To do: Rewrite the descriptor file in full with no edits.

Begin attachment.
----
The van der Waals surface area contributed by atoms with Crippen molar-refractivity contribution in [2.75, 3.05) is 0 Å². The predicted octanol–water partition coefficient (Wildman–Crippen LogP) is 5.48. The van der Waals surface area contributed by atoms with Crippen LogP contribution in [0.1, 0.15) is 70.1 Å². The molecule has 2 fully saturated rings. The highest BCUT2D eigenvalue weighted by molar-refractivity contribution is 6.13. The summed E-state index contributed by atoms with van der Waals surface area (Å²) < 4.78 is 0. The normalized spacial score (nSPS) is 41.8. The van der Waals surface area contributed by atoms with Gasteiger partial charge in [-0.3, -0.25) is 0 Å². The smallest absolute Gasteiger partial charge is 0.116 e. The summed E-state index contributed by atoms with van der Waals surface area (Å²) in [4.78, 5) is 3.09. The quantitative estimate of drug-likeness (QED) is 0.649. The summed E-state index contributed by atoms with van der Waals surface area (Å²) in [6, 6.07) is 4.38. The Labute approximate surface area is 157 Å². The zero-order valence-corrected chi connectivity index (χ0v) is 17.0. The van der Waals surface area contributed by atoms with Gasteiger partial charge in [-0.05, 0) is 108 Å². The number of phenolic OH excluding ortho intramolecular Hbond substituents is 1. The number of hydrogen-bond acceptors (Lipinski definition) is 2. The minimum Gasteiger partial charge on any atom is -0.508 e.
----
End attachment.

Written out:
The van der Waals surface area contributed by atoms with Crippen molar-refractivity contribution in [2.75, 3.05) is 0 Å². The predicted octanol–water partition coefficient (Wildman–Crippen LogP) is 5.48. The van der Waals surface area contributed by atoms with Crippen LogP contribution in [0.1, 0.15) is 70.1 Å². The molecule has 2 fully saturated rings. The highest BCUT2D eigenvalue weighted by molar-refractivity contribution is 6.13. The summed E-state index contributed by atoms with van der Waals surface area (Å²) < 4.78 is 0. The normalized spacial score (nSPS) is 41.8. The van der Waals surface area contributed by atoms with Gasteiger partial charge in [-0.3, -0.25) is 0 Å². The smallest absolute Gasteiger partial charge is 0.116 e. The summed E-state index contributed by atoms with van der Waals surface area (Å²) in [4.78, 5) is 3.09. The quantitative estimate of drug-likeness (QED) is 0.649. The summed E-state index contributed by atoms with van der Waals surface area (Å²) in [6, 6.07) is 4.38. The Labute approximate surface area is 157 Å². The zero-order valence-corrected chi connectivity index (χ0v) is 17.0. The van der Waals surface area contributed by atoms with Gasteiger partial charge in [-0.05, 0) is 108 Å². The number of phenolic OH excluding ortho intramolecular Hbond substituents is 1. The number of hydrogen-bond acceptors (Lipinski definition) is 2. The minimum Gasteiger partial charge on any atom is -0.508 e.